4. How does a CD player work? Answer: Nobody cares, we’ll buy a new one if it breaks.
How does a microwave oven work? Answer: You punch some buttons, and the food gets warmer.
How does a cell phone work? Answer: You talk into it, and people on the other end can hear you. But why talk? Texting is easier.
How does a PC work? Answer: You click on stuff. If that doesn’t work, double-click. Sometimes things go bad. When that happens, buy a new PC (or better yet, a Mac).
How did the Romans manage to engineer and build tunnels, bridges, roads, and aqueducts without modern earth-moving machinery or computers? Answer: It doesn’t matter, since we have all that stuff now. Besides, the Romans like went extinct like, what, a hundred years ago?

5. Written communication with Millennials is an acquired taste. Millennials, having been raised on texting, tend to avoid subject lines, capitalization, punctuation, honorifics, salutations, proper grammar, or closings and signatures. A minority of them can spell the word “tomorrow” correctly. Since IMs, texts, and e-mails are as numerous as the grains of sand on the beach, there is no need to obsess or worry about the wording of any message considered in isolation, or even to respond if one doesn’t feel like it. As for oral communication, many Millennials say “like” almost constantly. (Like, every third or fourth word.)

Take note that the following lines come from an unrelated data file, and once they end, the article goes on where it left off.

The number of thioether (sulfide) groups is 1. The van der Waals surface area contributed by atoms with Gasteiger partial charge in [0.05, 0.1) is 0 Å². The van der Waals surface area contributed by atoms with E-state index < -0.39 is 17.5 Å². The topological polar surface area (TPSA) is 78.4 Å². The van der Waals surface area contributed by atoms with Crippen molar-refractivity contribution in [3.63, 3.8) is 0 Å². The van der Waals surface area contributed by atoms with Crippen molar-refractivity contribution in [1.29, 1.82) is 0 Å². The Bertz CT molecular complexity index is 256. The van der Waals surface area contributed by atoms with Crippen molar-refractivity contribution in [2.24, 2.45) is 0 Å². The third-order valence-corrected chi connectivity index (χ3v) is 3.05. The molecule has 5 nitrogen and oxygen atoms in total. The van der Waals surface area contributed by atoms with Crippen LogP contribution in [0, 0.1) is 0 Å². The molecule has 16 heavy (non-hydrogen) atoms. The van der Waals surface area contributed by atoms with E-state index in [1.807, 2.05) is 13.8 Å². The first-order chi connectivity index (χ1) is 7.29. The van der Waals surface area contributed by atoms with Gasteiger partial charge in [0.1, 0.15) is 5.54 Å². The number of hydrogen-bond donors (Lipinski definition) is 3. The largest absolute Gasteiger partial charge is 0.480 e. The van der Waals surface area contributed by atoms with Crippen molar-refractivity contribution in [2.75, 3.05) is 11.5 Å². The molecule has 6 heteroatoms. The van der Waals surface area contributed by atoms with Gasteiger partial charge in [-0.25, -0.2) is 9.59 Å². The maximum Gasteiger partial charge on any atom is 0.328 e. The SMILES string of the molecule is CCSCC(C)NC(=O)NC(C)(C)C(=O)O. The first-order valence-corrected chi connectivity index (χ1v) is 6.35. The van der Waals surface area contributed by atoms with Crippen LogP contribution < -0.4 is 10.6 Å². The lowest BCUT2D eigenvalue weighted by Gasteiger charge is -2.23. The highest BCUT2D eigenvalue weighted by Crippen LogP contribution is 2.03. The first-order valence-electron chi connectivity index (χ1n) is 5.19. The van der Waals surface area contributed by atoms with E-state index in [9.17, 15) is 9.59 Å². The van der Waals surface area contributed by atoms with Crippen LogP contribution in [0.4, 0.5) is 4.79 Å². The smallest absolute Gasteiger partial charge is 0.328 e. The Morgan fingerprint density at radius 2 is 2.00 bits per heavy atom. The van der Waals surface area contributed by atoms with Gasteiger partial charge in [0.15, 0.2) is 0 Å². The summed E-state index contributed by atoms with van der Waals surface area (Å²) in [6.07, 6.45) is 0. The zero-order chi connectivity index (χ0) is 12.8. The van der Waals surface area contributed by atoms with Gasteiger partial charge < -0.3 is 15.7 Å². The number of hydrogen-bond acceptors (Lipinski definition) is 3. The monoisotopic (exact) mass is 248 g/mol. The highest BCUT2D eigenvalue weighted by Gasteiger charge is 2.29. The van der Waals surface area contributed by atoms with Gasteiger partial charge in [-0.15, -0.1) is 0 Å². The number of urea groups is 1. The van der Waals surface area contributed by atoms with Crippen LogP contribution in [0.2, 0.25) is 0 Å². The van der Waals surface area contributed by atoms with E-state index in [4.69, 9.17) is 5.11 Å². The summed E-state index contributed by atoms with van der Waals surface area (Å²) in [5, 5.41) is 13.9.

Good things about Millennials
There are also many good things about Millennials! Here is my list. Millennials tend to be . . .

- very trusting
- trustworthy
- opposed to smoking
- opposed to (or, more correctly, bewildered by) bigotry against gay people
- entrepreneurial
- much less car-oriented than previous generations
- somewhat more international and interethnic in their choice of friends
- open, not hypocritical (though sometimes they share too much!)
- less cynical, perhaps, than the Xers and the Boomers
- not bogged down by rules of etiquette or convention, since new conventions are being created all the time